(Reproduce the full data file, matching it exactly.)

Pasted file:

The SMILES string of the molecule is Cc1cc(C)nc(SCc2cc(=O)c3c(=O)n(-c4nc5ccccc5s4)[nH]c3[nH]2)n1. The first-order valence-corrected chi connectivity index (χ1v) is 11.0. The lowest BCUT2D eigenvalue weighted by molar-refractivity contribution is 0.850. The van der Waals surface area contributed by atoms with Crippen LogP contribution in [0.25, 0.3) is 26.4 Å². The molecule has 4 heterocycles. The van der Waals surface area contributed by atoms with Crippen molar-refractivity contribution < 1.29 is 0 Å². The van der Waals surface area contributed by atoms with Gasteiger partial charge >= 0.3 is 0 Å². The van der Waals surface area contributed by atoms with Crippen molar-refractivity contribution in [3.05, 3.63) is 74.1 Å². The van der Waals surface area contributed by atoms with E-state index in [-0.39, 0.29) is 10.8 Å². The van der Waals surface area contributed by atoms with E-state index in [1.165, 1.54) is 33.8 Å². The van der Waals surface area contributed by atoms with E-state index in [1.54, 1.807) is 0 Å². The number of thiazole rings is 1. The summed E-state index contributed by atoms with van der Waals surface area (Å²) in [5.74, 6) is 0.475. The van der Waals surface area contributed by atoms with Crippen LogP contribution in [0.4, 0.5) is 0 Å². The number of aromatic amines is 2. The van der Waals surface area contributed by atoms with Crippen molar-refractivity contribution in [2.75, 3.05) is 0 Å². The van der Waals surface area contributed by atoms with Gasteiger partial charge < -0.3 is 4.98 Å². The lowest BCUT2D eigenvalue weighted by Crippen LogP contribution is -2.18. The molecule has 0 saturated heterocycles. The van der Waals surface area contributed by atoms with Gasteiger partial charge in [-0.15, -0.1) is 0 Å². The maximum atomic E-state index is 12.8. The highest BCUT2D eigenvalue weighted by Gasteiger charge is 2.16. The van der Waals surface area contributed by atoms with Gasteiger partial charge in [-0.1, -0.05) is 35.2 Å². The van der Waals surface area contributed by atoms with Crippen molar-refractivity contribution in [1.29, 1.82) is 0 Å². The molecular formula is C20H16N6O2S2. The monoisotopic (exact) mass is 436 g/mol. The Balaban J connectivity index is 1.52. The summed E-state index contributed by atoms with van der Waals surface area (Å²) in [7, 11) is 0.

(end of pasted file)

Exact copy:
The SMILES string of the molecule is Cc1cc(C)nc(SCc2cc(=O)c3c(=O)n(-c4nc5ccccc5s4)[nH]c3[nH]2)n1. The first-order valence-corrected chi connectivity index (χ1v) is 11.0. The lowest BCUT2D eigenvalue weighted by molar-refractivity contribution is 0.850. The van der Waals surface area contributed by atoms with Crippen LogP contribution in [0.25, 0.3) is 26.4 Å². The molecule has 4 heterocycles. The van der Waals surface area contributed by atoms with Crippen molar-refractivity contribution < 1.29 is 0 Å². The van der Waals surface area contributed by atoms with Gasteiger partial charge >= 0.3 is 0 Å². The van der Waals surface area contributed by atoms with Crippen molar-refractivity contribution in [3.05, 3.63) is 74.1 Å². The van der Waals surface area contributed by atoms with E-state index in [-0.39, 0.29) is 10.8 Å². The van der Waals surface area contributed by atoms with E-state index in [1.165, 1.54) is 33.8 Å². The van der Waals surface area contributed by atoms with E-state index in [1.54, 1.807) is 0 Å². The number of thiazole rings is 1. The summed E-state index contributed by atoms with van der Waals surface area (Å²) in [5.74, 6) is 0.475. The van der Waals surface area contributed by atoms with Crippen LogP contribution in [0.4, 0.5) is 0 Å². The number of aromatic amines is 2. The van der Waals surface area contributed by atoms with Crippen molar-refractivity contribution in [2.75, 3.05) is 0 Å². The van der Waals surface area contributed by atoms with Gasteiger partial charge < -0.3 is 4.98 Å². The lowest BCUT2D eigenvalue weighted by Crippen LogP contribution is -2.18. The molecule has 0 saturated heterocycles. The van der Waals surface area contributed by atoms with Gasteiger partial charge in [-0.15, -0.1) is 0 Å². The maximum atomic E-state index is 12.8. The highest BCUT2D eigenvalue weighted by Gasteiger charge is 2.16. The van der Waals surface area contributed by atoms with Gasteiger partial charge in [-0.1, -0.05) is 35.2 Å². The van der Waals surface area contributed by atoms with Crippen molar-refractivity contribution in [1.29, 1.82) is 0 Å². The molecular formula is C20H16N6O2S2. The monoisotopic (exact) mass is 436 g/mol. The Balaban J connectivity index is 1.52. The summed E-state index contributed by atoms with van der Waals surface area (Å²) in [7, 11) is 0.